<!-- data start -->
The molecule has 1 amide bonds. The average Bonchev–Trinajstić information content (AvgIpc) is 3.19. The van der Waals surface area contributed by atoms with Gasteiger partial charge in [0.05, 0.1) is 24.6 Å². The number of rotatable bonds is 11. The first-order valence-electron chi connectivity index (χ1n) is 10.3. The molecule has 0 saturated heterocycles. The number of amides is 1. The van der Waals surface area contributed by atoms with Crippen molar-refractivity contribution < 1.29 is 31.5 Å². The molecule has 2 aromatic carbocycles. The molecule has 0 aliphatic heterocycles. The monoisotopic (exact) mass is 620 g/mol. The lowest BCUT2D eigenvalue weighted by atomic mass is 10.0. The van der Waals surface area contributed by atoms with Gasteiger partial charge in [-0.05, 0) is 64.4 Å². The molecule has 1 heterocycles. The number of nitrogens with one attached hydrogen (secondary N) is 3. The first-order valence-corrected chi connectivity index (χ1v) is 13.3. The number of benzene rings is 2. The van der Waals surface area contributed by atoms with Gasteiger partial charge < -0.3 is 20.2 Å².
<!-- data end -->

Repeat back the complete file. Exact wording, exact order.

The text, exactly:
The molecule has 1 amide bonds. The average Bonchev–Trinajstić information content (AvgIpc) is 3.19. The van der Waals surface area contributed by atoms with Gasteiger partial charge in [0.05, 0.1) is 24.6 Å². The number of rotatable bonds is 11. The first-order valence-electron chi connectivity index (χ1n) is 10.3. The molecule has 0 saturated heterocycles. The number of amides is 1. The van der Waals surface area contributed by atoms with Crippen molar-refractivity contribution < 1.29 is 31.5 Å². The molecule has 2 aromatic carbocycles. The molecule has 0 aliphatic heterocycles. The monoisotopic (exact) mass is 620 g/mol. The lowest BCUT2D eigenvalue weighted by atomic mass is 10.0. The van der Waals surface area contributed by atoms with Gasteiger partial charge in [-0.05, 0) is 64.4 Å². The molecule has 1 heterocycles. The number of nitrogens with one attached hydrogen (secondary N) is 3. The first-order valence-corrected chi connectivity index (χ1v) is 13.3. The number of benzene rings is 2. The van der Waals surface area contributed by atoms with Gasteiger partial charge < -0.3 is 20.2 Å².